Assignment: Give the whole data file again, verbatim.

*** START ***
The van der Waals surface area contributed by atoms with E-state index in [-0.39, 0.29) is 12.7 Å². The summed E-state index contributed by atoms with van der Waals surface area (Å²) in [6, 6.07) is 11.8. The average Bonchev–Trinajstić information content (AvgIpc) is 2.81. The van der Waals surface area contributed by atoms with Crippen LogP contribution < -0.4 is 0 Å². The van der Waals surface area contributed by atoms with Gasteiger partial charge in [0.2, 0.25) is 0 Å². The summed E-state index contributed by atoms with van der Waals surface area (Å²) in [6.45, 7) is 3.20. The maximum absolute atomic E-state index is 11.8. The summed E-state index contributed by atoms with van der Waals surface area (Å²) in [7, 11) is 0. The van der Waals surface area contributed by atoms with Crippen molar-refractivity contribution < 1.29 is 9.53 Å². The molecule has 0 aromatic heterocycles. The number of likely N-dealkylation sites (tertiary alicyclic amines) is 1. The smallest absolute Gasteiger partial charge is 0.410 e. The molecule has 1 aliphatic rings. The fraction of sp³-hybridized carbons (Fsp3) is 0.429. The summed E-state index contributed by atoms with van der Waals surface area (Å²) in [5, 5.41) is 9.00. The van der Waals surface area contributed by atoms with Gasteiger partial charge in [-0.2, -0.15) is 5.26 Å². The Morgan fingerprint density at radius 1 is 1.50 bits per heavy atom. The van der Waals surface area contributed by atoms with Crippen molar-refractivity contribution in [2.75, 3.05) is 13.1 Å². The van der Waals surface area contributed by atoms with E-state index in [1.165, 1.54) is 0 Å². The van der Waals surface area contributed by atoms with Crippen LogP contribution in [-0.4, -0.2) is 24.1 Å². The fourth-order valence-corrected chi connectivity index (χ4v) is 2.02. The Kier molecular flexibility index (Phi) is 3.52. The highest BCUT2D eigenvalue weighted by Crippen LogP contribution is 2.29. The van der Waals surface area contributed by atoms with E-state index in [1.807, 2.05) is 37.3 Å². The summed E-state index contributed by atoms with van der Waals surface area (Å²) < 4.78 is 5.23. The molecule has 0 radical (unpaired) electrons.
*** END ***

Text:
The van der Waals surface area contributed by atoms with E-state index in [-0.39, 0.29) is 12.7 Å². The summed E-state index contributed by atoms with van der Waals surface area (Å²) in [6, 6.07) is 11.8. The average Bonchev–Trinajstić information content (AvgIpc) is 2.81. The van der Waals surface area contributed by atoms with Crippen LogP contribution < -0.4 is 0 Å². The van der Waals surface area contributed by atoms with Gasteiger partial charge in [0.2, 0.25) is 0 Å². The summed E-state index contributed by atoms with van der Waals surface area (Å²) in [6.45, 7) is 3.20. The maximum absolute atomic E-state index is 11.8. The summed E-state index contributed by atoms with van der Waals surface area (Å²) in [7, 11) is 0. The van der Waals surface area contributed by atoms with Crippen molar-refractivity contribution < 1.29 is 9.53 Å². The molecule has 0 aromatic heterocycles. The number of likely N-dealkylation sites (tertiary alicyclic amines) is 1. The smallest absolute Gasteiger partial charge is 0.410 e. The molecule has 1 aliphatic rings. The fraction of sp³-hybridized carbons (Fsp3) is 0.429. The summed E-state index contributed by atoms with van der Waals surface area (Å²) in [5, 5.41) is 9.00. The van der Waals surface area contributed by atoms with Gasteiger partial charge in [-0.2, -0.15) is 5.26 Å². The Morgan fingerprint density at radius 1 is 1.50 bits per heavy atom. The van der Waals surface area contributed by atoms with Crippen molar-refractivity contribution in [2.75, 3.05) is 13.1 Å². The van der Waals surface area contributed by atoms with E-state index in [1.165, 1.54) is 0 Å². The van der Waals surface area contributed by atoms with Crippen LogP contribution in [-0.4, -0.2) is 24.1 Å². The fourth-order valence-corrected chi connectivity index (χ4v) is 2.02. The Kier molecular flexibility index (Phi) is 3.52. The highest BCUT2D eigenvalue weighted by Crippen LogP contribution is 2.29. The van der Waals surface area contributed by atoms with E-state index in [1.807, 2.05) is 37.3 Å². The summed E-state index contributed by atoms with van der Waals surface area (Å²) < 4.78 is 5.23. The molecule has 0 radical (unpaired) electrons.